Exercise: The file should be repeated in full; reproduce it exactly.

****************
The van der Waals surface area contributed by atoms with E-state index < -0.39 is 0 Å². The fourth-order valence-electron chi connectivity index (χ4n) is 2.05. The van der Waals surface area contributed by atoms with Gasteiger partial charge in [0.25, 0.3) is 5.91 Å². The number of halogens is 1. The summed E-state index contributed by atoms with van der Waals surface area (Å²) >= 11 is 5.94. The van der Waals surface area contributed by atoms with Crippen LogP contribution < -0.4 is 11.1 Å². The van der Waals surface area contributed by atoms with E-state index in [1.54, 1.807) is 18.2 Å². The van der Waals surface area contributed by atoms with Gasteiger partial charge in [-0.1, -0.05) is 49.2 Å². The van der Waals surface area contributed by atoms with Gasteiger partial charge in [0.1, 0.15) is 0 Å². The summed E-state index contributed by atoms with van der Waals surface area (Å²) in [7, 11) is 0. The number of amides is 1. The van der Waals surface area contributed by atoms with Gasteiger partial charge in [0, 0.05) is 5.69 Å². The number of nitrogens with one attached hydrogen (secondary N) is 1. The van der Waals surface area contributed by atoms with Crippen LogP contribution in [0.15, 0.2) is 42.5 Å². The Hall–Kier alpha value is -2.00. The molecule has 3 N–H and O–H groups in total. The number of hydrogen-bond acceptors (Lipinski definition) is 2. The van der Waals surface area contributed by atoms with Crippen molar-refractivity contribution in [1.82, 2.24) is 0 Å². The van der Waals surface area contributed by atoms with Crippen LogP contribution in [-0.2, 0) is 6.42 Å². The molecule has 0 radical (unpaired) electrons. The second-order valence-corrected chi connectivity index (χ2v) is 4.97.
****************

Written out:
The van der Waals surface area contributed by atoms with E-state index < -0.39 is 0 Å². The fourth-order valence-electron chi connectivity index (χ4n) is 2.05. The van der Waals surface area contributed by atoms with Gasteiger partial charge in [0.25, 0.3) is 5.91 Å². The number of halogens is 1. The summed E-state index contributed by atoms with van der Waals surface area (Å²) >= 11 is 5.94. The van der Waals surface area contributed by atoms with Crippen LogP contribution < -0.4 is 11.1 Å². The van der Waals surface area contributed by atoms with E-state index in [1.54, 1.807) is 18.2 Å². The van der Waals surface area contributed by atoms with Gasteiger partial charge in [-0.1, -0.05) is 49.2 Å². The van der Waals surface area contributed by atoms with Gasteiger partial charge in [0.1, 0.15) is 0 Å². The summed E-state index contributed by atoms with van der Waals surface area (Å²) in [7, 11) is 0. The number of amides is 1. The van der Waals surface area contributed by atoms with Gasteiger partial charge in [0, 0.05) is 5.69 Å². The number of nitrogens with one attached hydrogen (secondary N) is 1. The van der Waals surface area contributed by atoms with Crippen LogP contribution in [0.15, 0.2) is 42.5 Å². The Hall–Kier alpha value is -2.00. The molecule has 3 N–H and O–H groups in total. The number of hydrogen-bond acceptors (Lipinski definition) is 2. The van der Waals surface area contributed by atoms with Crippen molar-refractivity contribution in [1.82, 2.24) is 0 Å². The van der Waals surface area contributed by atoms with Crippen LogP contribution in [-0.2, 0) is 6.42 Å². The molecule has 0 radical (unpaired) electrons. The second-order valence-corrected chi connectivity index (χ2v) is 4.97.